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On this date in 2004, the Cracker Barrel restaurant chain agreed to an $8.7 million settlement to resolve all lawsuits brought or supported by the National Association for the Advancement of Colored People (NAACP). The civil rights organization accused the restaurant chain of segregating blacks in the smoking section and denying them service.
“This matter has been resolved to everyone's satisfaction, and the parties are now ready to move forward,” said Donald Turner, the chain's president and chief operating officer. David Sanford, a lawyer for the plaintiffs, said, “Cracker Barrel is very pleased with this settlement,” and the settlement “represents good closure to a bad period.” At least 42 plaintiffs, including the NAACP, accused a Lebanon, TN-based company of discrimination in federal lawsuits filed in Georgia.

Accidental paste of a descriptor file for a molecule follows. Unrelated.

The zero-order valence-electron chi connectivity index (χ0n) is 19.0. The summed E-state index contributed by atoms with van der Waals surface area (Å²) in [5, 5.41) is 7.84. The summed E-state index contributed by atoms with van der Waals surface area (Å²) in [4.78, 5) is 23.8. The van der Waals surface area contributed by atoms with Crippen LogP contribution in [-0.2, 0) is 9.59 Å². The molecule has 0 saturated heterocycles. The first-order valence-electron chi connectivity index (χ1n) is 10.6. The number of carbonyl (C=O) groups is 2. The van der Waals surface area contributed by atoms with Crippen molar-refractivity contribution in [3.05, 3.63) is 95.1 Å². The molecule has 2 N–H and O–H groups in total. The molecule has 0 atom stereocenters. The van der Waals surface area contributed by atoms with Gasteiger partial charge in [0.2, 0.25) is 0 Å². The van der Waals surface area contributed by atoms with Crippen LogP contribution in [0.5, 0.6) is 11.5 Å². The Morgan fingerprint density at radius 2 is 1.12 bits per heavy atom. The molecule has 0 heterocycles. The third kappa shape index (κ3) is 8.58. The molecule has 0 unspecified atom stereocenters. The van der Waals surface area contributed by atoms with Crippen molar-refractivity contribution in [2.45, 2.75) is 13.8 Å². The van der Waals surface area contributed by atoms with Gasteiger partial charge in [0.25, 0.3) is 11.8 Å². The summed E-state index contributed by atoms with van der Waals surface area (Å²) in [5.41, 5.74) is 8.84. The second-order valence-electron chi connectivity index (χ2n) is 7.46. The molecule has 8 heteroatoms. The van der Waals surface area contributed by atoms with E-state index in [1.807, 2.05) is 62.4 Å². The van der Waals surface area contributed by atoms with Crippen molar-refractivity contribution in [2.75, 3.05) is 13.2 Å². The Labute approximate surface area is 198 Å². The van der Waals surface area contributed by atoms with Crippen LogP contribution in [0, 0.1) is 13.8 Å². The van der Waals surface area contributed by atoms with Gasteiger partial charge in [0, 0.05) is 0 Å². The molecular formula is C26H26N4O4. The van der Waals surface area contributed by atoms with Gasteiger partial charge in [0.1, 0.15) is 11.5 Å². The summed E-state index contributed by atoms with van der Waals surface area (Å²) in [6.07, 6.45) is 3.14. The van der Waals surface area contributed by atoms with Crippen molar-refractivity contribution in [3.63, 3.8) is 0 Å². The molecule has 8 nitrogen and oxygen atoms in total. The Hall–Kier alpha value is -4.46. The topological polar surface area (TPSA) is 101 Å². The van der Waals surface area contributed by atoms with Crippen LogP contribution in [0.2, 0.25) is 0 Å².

Black customers in 16 states also said they were subjected to racial slurs and served food taken from the trash, while Cracker Barrel management ignored or condoned such actions. The announcement comes four months after the company settled a Justice Department lawsuit accusing Cracker Barrel of similar discrimination claims at dozens of restaurants, mainly in the South.
That settlement found that black customers at many of the country store-themed restaurants were seated in areas segregated from white patrons, frequently received inferior service, and often were made to wait longer for tables. Blacks who complained about poor service also were treated less favorably than whites.
Cracker Barrel operates over 500 restaurants in 41 states.